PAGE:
Cycling has been a long-time preferred mode of transportation in many South-East Asian countries and in developed countries too. It is preferred for its health benefits, low cost and environmental benefits. But in India, cycles are largely considered a poor man’s mode of transport. However, the recent COVID pandemic has changed things a lot.
Post-COVID pandemic Delhi and NCR saw a boost in cycling culture. Many middle-class people, who till now ignored a cycle, took it up, for its health benefits and also for the fact that it helps maintain social distancing while exercising. Something that is not possible in a gym. Now with cycling picking up the demand for safer roads for cyclists is also rising. Many also give cycling a thumps-up for its environment-friendly nature.
Traffic surveys show that cycle trips account for more than 15% of trips in most towns, and even in a large city such as Delhi, cycling accounts for over 10% of trips in the city.
Here are a few suggestions which would help develop a proper cycling culture in India. These suggestions came out when CitySpidey, talked to a few cycling enthusiasts.
-Most cyclists shared that safety is the major point while cycling on the roads.
-Cyclists demanded dedicated and exclusive cycling tracks on the city roads.
-The need for proper illumination in tracks during late hours and proper signboards was also pointed out.
-The cyclists also demanded that the cycling tracks should be encroachment and pothole-free.
-there is an utter need for proper cycle parking facilities in markets, metro train stations, and office complexes.
-Building cycling corridors through a green belt will help in attracting more cyclists.
-revamping the existing tracks and giving them a seamless integration with vehicular roads.
-Mobile Cycling App should be developed, based on points credited based on cycling mileage, to be used as a discount/promotional activity.
-Link this cycling initiative with the "Fit India" initiative of the Ministry of Sports and Prime Minister of India.
Rajiva Singh (51), a cyclist from Noida says,
“Cycling needs to be converted into a mass movement to develop so that a proper cycling culture comes up in India. Members of several cycling groups play an important role in promoting cycling. RWAs/AOAs can also work in encouraging more cycling in societies.”
Over the increasing of Air pollution in Noida and Delhi NCR, Singh says, “The need of creating an awareness among citizens for making Noida environment friendly through the use of cycling for short distances. This would help in curbing pollution in Noida to a great extent.” he shared that the places like Delhi NCR have always been trendsetters for the country for such initiatives, the nation follows examples from this region.
Neha (39), a cyclist from Dwarka says,
"In India, people had been cycling for decades but the boom in cycling was seen after COVID hit the world. Shocked by the epidemic many individuals chose a better way of living and that brought them to cycling. The Indian Government should go for more cycling clubs and promote cycling. Cycling is a great mode of transport which supports the environment too. Offices should promote cycling by giving perks to employees coming to office by bicycle.”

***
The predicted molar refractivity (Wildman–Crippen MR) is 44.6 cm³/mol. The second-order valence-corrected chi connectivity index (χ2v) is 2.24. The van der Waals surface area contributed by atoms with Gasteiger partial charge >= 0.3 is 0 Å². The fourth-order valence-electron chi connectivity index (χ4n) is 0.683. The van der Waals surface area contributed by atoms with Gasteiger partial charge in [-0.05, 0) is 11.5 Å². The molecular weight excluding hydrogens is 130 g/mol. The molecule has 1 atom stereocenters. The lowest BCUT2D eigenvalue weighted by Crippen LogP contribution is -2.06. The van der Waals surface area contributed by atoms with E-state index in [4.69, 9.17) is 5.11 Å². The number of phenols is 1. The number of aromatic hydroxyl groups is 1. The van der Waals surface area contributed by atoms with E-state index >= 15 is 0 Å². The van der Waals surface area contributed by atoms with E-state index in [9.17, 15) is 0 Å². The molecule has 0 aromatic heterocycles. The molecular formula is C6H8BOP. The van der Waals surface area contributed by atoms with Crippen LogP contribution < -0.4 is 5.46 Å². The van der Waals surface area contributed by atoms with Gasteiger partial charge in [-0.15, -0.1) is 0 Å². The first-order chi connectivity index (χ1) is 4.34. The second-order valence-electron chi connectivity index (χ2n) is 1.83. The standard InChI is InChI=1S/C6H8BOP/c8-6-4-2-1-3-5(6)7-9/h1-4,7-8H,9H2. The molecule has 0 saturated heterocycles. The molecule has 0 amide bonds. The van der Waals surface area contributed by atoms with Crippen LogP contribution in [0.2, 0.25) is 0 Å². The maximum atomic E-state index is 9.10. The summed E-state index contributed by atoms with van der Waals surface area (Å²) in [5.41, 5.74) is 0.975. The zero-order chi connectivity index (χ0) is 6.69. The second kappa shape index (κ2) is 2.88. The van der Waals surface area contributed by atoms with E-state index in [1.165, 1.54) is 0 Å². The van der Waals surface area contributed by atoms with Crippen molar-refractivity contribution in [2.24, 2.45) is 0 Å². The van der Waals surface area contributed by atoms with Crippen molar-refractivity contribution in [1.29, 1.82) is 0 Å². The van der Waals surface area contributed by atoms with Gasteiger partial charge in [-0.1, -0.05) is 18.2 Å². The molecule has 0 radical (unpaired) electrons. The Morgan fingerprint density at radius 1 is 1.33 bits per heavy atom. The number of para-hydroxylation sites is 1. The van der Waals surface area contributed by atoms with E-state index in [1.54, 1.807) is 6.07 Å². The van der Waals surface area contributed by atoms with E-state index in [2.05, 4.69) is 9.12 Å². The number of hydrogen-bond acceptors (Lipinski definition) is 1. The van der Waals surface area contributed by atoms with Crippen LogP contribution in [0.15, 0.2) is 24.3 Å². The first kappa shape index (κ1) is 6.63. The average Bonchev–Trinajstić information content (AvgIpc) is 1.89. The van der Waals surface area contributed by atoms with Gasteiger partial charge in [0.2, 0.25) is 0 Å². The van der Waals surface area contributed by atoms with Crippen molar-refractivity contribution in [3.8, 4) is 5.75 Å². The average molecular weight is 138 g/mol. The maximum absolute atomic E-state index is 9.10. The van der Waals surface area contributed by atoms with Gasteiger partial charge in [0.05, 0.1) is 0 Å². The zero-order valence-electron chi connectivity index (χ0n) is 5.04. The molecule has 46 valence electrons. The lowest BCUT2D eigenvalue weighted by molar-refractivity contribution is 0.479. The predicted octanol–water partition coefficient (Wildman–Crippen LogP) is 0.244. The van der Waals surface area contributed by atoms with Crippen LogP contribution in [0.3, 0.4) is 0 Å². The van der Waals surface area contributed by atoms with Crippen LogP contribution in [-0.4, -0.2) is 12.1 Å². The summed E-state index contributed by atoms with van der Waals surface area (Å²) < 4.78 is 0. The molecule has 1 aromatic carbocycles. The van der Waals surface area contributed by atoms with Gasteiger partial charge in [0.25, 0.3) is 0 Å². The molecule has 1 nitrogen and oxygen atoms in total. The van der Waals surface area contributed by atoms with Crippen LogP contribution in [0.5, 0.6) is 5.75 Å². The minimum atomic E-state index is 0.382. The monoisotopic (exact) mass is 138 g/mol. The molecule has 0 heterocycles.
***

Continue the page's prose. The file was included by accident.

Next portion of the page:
Neha shared her journey, becoming a serious cyclist. Says, she, “I started cycling in February 2021, and soon it became my passion. I haven't looked back since then. I work daily to improve myself. I have been recording long cycling distances such as 200km, 300km, 400km, and 600km in 52 days. If you want to be a long-distance cyclist, I believe consistency is the key. Keep going keep moving.”
Anish Kumar Saini(46), a cyclist from Noida says,
“Every year we see extreme levels of pollution especially in Delhi, NCR region, with the serious consequences on our health. There is a need to bring a cycling or healthy culture into our society. Corporates and Government offices should give some incentives to those who use a cycle for commuting. Apart from promoting cycling culture and creating cycling tracks in every city, the Government should make a mobile app like ‘Arogya Setu’ which could count the KM, which individuals could use to get additional discounts in health policy.”
Another Cyclist, Ashita Arora(39) says,
“Driving a car is far more difficult than driving a cycle. If I need to go to buy my groceries, I will pick a cycle rather than a car. We go cycling in the early morning due to heavy vehicular traffic. I have a few friends who go to the office by cycle only. Earlier people thought that going to work on a cycle means you have a low professional status. But now this attitude is changing. The president of New Zealand prefers going to his office by cycle. Authorities should develop cycle tracks and show more sensitivity towards the needs of a cyclist.”